“The East and West sites both offer larger scale “move-up” opportunities with excellent acreage, infrastructure, location, and car, bike and transit accessibility,” they write.
They did note, “The East site seems preferred at this time because it offers a readily available agricultural mitigation strategy, and may have less neighborhood development concern.”
This was actually before Mace 391 became a permanent agricultural easement. That easement strengthens the protection around Mace. At the same time, as we printed yesterday, Jim Provenza warned that an agricultural easement surrounded by urban development is likely not to remain in agriculture.
However, while Studio 30 might give a slight edge to the East, it was only slight. They write, “the West site has recently gone through additional land planning studies, and may also offer successful agricultural mitigation. The West site is slightly favorable in terms of University and downtown/ proximity. Both sites offer interesting opportunities for innovative agricultural related research, urban farming elements, and sustainable/green site and building design opportunities…”
Based on that they conclude, “both sites should be pursued for now.” They write, “Development on any of these sites will entail substantial entitlement challenges (such as agricultural mitigation); in particular, a community Measure R vote will present a major challenge for future development.”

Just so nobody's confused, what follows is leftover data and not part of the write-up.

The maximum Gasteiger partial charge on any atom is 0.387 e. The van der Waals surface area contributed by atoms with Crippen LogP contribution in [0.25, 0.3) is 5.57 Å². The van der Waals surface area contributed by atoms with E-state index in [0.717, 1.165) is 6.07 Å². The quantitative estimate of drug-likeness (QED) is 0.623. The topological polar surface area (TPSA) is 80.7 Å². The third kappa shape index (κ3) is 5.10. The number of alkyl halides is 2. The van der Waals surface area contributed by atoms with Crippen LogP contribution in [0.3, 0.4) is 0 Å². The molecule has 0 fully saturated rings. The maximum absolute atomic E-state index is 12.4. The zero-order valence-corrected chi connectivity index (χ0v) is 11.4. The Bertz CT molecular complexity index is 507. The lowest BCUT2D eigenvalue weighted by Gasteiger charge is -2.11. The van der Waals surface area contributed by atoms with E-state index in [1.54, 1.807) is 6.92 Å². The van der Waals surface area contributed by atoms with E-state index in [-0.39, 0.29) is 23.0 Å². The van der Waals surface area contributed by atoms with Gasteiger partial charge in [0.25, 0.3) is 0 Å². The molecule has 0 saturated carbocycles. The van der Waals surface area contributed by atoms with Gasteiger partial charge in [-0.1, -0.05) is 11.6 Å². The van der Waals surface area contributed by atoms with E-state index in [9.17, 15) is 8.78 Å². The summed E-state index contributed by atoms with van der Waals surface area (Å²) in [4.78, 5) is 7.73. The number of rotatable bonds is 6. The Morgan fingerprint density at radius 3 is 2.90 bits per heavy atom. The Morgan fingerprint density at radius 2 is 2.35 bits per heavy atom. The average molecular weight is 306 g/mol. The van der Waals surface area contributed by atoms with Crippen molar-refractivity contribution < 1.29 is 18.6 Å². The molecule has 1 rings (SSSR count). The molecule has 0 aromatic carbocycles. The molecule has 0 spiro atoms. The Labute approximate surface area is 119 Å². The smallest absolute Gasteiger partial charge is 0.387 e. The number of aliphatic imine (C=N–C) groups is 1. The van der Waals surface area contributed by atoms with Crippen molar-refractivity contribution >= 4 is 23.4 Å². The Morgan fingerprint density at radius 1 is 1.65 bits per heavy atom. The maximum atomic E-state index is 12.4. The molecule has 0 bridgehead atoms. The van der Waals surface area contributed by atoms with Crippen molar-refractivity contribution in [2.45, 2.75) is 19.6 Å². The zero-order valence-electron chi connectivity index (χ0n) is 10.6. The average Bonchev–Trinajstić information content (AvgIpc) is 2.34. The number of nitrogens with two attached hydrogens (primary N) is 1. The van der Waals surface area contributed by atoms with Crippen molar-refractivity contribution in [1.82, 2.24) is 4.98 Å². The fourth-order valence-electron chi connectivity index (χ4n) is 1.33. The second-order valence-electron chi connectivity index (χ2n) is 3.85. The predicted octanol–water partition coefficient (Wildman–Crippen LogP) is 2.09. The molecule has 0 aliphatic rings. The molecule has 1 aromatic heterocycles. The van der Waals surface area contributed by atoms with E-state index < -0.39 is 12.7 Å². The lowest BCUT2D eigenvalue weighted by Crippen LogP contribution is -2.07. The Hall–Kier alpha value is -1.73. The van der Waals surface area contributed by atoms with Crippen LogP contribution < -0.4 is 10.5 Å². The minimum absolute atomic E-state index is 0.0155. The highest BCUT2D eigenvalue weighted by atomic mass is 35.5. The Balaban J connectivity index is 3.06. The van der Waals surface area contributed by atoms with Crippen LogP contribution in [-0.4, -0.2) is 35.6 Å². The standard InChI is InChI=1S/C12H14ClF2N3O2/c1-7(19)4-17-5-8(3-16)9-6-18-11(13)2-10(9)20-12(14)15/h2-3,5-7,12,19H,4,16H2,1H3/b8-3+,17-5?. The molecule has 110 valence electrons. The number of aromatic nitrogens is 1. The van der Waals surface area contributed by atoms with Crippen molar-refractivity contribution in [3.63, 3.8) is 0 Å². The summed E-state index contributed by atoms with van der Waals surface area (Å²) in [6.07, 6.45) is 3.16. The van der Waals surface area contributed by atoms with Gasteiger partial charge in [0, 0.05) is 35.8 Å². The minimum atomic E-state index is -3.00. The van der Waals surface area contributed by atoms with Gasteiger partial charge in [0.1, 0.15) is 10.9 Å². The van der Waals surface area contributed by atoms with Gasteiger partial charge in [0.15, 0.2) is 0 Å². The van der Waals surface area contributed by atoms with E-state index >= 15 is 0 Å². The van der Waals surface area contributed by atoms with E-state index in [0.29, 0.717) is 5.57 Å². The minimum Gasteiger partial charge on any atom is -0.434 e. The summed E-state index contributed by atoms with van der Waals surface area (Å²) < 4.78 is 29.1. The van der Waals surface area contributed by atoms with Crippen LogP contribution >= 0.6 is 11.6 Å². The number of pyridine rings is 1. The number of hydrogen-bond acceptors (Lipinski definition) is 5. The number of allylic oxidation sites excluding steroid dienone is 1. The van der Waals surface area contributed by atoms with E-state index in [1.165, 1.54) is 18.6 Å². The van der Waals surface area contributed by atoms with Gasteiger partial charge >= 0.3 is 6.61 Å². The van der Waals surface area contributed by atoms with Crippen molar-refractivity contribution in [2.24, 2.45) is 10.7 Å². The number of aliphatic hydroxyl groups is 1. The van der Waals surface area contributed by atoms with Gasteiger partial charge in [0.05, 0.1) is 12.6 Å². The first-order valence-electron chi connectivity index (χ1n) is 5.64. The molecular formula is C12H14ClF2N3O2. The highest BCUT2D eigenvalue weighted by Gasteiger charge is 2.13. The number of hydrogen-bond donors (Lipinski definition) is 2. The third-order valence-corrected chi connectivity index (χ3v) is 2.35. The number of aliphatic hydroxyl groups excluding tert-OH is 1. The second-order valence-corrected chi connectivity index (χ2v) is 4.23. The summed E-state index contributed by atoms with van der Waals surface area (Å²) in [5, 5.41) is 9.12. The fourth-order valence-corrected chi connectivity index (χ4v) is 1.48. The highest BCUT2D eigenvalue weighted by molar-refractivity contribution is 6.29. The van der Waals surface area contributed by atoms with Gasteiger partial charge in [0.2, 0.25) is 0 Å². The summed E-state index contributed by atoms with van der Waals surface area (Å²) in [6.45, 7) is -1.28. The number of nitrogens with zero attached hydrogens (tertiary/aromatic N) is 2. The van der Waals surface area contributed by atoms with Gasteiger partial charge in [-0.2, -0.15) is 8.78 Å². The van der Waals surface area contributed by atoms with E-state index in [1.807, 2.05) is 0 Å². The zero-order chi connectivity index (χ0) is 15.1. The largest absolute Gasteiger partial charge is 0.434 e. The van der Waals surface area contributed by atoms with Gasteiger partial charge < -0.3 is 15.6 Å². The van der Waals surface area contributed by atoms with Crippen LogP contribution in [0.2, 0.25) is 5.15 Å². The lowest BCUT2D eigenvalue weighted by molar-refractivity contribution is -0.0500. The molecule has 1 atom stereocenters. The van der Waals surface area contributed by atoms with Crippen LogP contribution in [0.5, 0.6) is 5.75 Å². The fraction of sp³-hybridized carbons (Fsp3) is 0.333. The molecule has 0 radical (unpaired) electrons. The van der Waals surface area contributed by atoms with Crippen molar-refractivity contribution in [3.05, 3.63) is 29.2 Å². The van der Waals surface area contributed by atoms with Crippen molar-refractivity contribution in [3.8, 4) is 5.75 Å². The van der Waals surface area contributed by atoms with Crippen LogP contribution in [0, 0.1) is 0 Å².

That is a big political question – if we end up rolling out Nishi, Mace Ranch, and West Innovation Centers, with nearly 7 million square feet, does that present a political problem? While housing is not the same as a business-oriented development, one of the lessons we learned from Covell Village’s beating at the polls a decade ago was that, in their haste to develop the entire property, they went too big, too fast, and lost.
At the same time, picking winners and losers at this time makes little sense. By allowing the projects to move forward at their own market driven pace, to study the market and absorption, we can get a better sense.
What would happen if we picked “a loser” and the “winning” development lost investors or ran into problems?
At the same time, at some point the city and developers need to do additional polling to determine the viability of three Measure R votes, the timing, and how they should be rolled out.
350,000 square feet is about 3.5 times the recommendation by Studio 30, but it’s not clear that Studio 30’s analysis is the way to go. They simply looked at the annual square footage absorbed into the Sacramento region and estimated Davis could absorb up to 10 percent. The more robust analysis looked at a 15 mile radius on an annual basis and assumed Davis with land availability and an invigorated UC Davis could draw at least that much on its own.
Clearly playing a role in that analysis was the loss of Bayer in the summer of 2013, and the need to keep some of the larger and fast growing companies at home, in addition to attracting new companies and providing space for both startups and growing companies to succeed.
The economics will be worked out through studies and analyses, but the city, the council, and the developers need to be mindful of the political dynamics, as well.
—David M. Greenwald reporting